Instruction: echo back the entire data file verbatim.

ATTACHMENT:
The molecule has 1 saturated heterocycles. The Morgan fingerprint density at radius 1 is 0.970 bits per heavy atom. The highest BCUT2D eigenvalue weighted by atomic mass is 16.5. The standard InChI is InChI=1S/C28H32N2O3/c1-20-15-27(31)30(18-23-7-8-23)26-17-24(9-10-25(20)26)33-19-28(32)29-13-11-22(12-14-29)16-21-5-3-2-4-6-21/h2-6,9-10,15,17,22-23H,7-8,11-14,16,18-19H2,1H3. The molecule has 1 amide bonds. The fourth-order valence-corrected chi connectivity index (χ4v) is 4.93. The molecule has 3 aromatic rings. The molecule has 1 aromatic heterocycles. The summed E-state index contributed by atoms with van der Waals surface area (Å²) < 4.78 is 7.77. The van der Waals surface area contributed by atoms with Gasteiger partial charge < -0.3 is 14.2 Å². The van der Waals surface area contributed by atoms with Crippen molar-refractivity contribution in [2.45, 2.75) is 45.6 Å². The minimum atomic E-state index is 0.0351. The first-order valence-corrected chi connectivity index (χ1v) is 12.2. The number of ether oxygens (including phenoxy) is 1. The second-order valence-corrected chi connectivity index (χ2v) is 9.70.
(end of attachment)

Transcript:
The molecule has 1 saturated heterocycles. The Morgan fingerprint density at radius 1 is 0.970 bits per heavy atom. The highest BCUT2D eigenvalue weighted by atomic mass is 16.5. The standard InChI is InChI=1S/C28H32N2O3/c1-20-15-27(31)30(18-23-7-8-23)26-17-24(9-10-25(20)26)33-19-28(32)29-13-11-22(12-14-29)16-21-5-3-2-4-6-21/h2-6,9-10,15,17,22-23H,7-8,11-14,16,18-19H2,1H3. The molecule has 1 amide bonds. The fourth-order valence-corrected chi connectivity index (χ4v) is 4.93. The molecule has 3 aromatic rings. The molecule has 1 aromatic heterocycles. The summed E-state index contributed by atoms with van der Waals surface area (Å²) < 4.78 is 7.77. The van der Waals surface area contributed by atoms with Gasteiger partial charge < -0.3 is 14.2 Å². The van der Waals surface area contributed by atoms with Crippen molar-refractivity contribution in [2.45, 2.75) is 45.6 Å². The minimum atomic E-state index is 0.0351. The first-order valence-corrected chi connectivity index (χ1v) is 12.2. The number of ether oxygens (including phenoxy) is 1. The second-order valence-corrected chi connectivity index (χ2v) is 9.70.